Bovis ISSN 2398-2993

Foxglove toxicity

Synonym(s): Digitalis purpurea (common foxglove)

Contributor(s): Louise Cox-O’Shea, Paul Wood

Introduction

  • Cause: ingestion of any part of the foxglove plant.
  • Signs: diarrhea, cardiac arrhythmias, rapid, weak, irregular pulse, increased respiratory rate, abdominal pain or sudden death
  • Diagnosis: clinical signs and blood sample for detection of digitalis glycosides.
  • Treatment: unlikely to be cost effective, but suggestions are listed below.
  • Prognosis: dependent on quantity consumed and size of animal.

Pathogenesis

Etiology

  • Livestock are infrequently poisoned, due to the unpalatable nature of the plant, but may ingest the plant either fresh or dried in hay.
  • Some animals have been reported to actively seek the plant to graze on it.
  • Foxgloves remain toxic when dried.

Predisposing factors

General

  • Access to plants.
  • Lack of or inability to access other forage.

Pathophysiology

  • All parts of the plant are toxic, including the dried leaves.
  • The plant contains several cardiac glycosides (digoxin Digoxin, digitoxin and their genins).
  • Cardiac glycosides are negative chronotropes and positive inotropes; that is, they cause decreased frequency and increased force of contraction of heart muscle.
  • Cardiac glycosides also interfere with the cellular membrane sodium-potassium (Na+ -K+ ATPase enzyme system) pump resulting in depletion of intracellular potassium and an increase in serum potassium. This causes irregular heart activity, and eventual complete block of cardiac conduction.
  • They also have irritant effects on the gastrointestinal tract.
  • Cardiac glycosides can result in cardiac arrhythmias Dysrhythmias including first- and second-degree heart block and ventricular tachycardia. Pulse may be rapid, weak and irregular.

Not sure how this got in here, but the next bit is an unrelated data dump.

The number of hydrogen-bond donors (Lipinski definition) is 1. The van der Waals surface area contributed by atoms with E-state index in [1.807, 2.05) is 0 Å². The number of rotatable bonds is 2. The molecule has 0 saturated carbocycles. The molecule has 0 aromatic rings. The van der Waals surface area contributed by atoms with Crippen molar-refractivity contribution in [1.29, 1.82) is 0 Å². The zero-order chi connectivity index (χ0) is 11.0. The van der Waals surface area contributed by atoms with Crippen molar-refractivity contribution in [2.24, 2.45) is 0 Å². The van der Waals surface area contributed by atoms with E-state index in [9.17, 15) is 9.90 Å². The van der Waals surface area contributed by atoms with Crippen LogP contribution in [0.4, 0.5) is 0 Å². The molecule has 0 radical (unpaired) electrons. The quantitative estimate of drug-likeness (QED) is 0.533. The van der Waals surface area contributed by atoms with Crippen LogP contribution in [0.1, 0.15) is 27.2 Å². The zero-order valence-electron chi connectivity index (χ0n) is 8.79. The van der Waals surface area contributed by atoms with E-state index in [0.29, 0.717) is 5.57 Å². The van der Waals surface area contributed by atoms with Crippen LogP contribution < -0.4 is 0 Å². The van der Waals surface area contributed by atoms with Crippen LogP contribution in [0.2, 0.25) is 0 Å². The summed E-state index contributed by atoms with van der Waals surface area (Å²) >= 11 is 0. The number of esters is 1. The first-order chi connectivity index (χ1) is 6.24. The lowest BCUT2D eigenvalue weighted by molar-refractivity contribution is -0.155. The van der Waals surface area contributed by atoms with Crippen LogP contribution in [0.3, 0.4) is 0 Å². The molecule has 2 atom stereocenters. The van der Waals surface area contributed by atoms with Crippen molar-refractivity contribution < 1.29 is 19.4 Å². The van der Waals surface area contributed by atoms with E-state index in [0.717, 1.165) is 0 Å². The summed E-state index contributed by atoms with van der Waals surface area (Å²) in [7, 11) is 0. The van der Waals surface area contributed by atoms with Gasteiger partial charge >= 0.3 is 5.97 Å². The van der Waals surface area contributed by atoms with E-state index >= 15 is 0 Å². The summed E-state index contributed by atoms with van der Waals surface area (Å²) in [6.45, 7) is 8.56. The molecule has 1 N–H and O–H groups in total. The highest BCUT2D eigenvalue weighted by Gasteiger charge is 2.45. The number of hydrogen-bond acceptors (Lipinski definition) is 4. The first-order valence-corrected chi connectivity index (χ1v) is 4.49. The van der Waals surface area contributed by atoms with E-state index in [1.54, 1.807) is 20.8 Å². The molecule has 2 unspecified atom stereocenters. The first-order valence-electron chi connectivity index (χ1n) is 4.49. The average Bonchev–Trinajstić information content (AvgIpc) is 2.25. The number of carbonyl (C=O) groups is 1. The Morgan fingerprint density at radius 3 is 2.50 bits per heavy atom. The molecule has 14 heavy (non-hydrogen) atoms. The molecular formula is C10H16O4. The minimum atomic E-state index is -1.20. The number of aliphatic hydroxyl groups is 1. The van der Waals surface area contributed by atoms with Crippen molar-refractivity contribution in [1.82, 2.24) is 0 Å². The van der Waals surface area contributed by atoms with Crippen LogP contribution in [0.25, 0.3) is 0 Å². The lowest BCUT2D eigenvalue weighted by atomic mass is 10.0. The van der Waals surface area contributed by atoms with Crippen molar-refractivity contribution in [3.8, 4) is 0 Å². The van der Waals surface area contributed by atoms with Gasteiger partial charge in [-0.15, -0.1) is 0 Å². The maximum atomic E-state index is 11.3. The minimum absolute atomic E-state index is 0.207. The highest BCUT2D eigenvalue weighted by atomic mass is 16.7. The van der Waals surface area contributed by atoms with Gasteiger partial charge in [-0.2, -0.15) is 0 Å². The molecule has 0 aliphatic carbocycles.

Timecourse

  • Clinical signs usually occur within 6 h of ingestion.
  • When poisoning occurs, the clinical signs may be severe and dramatic.
  • Death may occur rapidly or up to 36-48 h after ingestion.

Diagnosis

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Treatment

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Prevention

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Outcomes

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Further Reading

Publications

Refereed Papers

  • Recent references from PubMed and VetMedResource.
  • Falciola C, Davanzo F, Rivolta M, Molino L & Colombo M L (2015) Nerium oleander: case report of a severe poisoning case involving numerous cows [abstract]. Clin Toxicol 53 (7), 753.
  • Wijnberg I D, van der Kolk J H & Hiddink E G (1999) Use of phenytoin to treat digitalis-induced cardiac arrhythmias in a miniature Shetland pony. Vet Rec 144 (10), 259-261 PubMed.
  • Rezakhani A & Maham M (1992) Oleander poisoning in cattle of the Fars Province, Iran. Vet Human Toxicol 34 (6), 549 PubMed.
  • Thomas D L, Quick M P & Morgan R P (1987) Suspected foxglove (Digitalis purpurea) poisoning in a dairy cow. Vet Rec 120 (13), 300-301 PubMed.
  • Mahin L, Marzou A & Huart A (1984) A case report of Nerium oleander poisoning in cattle. Vet Hum Toxicol 26 (4), 303-304 PubMed.
  • Corrigall W, Moody R R & Forbes J C (1978) Foxglove (Digitalis purpurea) poisoning in farmed red deer (Cervus elaphus). Vet Rec 102 (6), 119-122 PubMed.
  • Maclean A (1966) Suspected foxglove poisoning in sheep. Vet Rec 79 (25), 817-818 PubMed.

Other sources of information

  • James L Voss (2019) Guide to Poisonous Plants. Colorado State University. Website: https://csuvth.colostate.edu.
  • Burrows G E & Tyrl R J (2013) Toxic Plants of North America. 2nd edn. Wiley Blackwell, USA.
  • Frohne D & Pfänder H J (2004) A Colour Atlas of Poisonous Plants: A Handbook for Pharmacists, Doctors, Toxicologists, and Biologists. Timber Press: UK.
  • Cornell University Poisonous Plants Informational Database. Website: www.ansci.cornell.edu/plants.
  • Cooper M R & Johnson A W (1998) Poisonous Plants and Fungi in Britain. 2nd edn. The Stationery Office, UK.
  • Rezakhani A & Maham M (1994) Cardiac Manifestations of Oleander Poisoning in Cattle and Donkeys. In: Plant-associated Toxins: Agricultural, Phytochemical and Ecological Aspects. Eds: Colegate S M, Dorling P R, Allen J G, Huxtable C R & Panter K E. CAB International, UK. pp 534-537.

Organisation(s)


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